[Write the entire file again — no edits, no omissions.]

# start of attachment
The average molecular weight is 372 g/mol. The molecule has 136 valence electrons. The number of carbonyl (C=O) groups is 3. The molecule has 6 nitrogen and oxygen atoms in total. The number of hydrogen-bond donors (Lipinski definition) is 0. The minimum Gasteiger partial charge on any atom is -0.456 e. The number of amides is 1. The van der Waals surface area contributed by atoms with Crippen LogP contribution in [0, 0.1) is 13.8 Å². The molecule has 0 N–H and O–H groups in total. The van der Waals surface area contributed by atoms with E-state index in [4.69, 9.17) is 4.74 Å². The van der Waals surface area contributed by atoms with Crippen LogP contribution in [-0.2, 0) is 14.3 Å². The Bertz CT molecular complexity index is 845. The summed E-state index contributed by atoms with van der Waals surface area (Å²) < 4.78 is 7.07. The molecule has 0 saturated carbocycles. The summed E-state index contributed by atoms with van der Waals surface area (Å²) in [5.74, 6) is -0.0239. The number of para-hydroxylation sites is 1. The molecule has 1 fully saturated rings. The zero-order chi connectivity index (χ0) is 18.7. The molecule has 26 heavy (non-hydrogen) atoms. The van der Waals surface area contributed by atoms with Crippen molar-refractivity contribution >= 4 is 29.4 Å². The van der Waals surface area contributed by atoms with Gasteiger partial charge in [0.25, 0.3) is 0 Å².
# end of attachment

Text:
The average molecular weight is 372 g/mol. The molecule has 136 valence electrons. The number of carbonyl (C=O) groups is 3. The molecule has 6 nitrogen and oxygen atoms in total. The number of hydrogen-bond donors (Lipinski definition) is 0. The minimum Gasteiger partial charge on any atom is -0.456 e. The number of amides is 1. The van der Waals surface area contributed by atoms with Crippen LogP contribution in [0, 0.1) is 13.8 Å². The molecule has 0 N–H and O–H groups in total. The van der Waals surface area contributed by atoms with E-state index in [4.69, 9.17) is 4.74 Å². The van der Waals surface area contributed by atoms with Crippen LogP contribution in [-0.2, 0) is 14.3 Å². The Bertz CT molecular complexity index is 845. The summed E-state index contributed by atoms with van der Waals surface area (Å²) < 4.78 is 7.07. The molecule has 0 saturated carbocycles. The summed E-state index contributed by atoms with van der Waals surface area (Å²) in [5.74, 6) is -0.0239. The number of para-hydroxylation sites is 1. The molecule has 1 fully saturated rings. The zero-order chi connectivity index (χ0) is 18.7. The molecule has 26 heavy (non-hydrogen) atoms. The van der Waals surface area contributed by atoms with Crippen molar-refractivity contribution >= 4 is 29.4 Å². The van der Waals surface area contributed by atoms with Gasteiger partial charge in [0.25, 0.3) is 0 Å².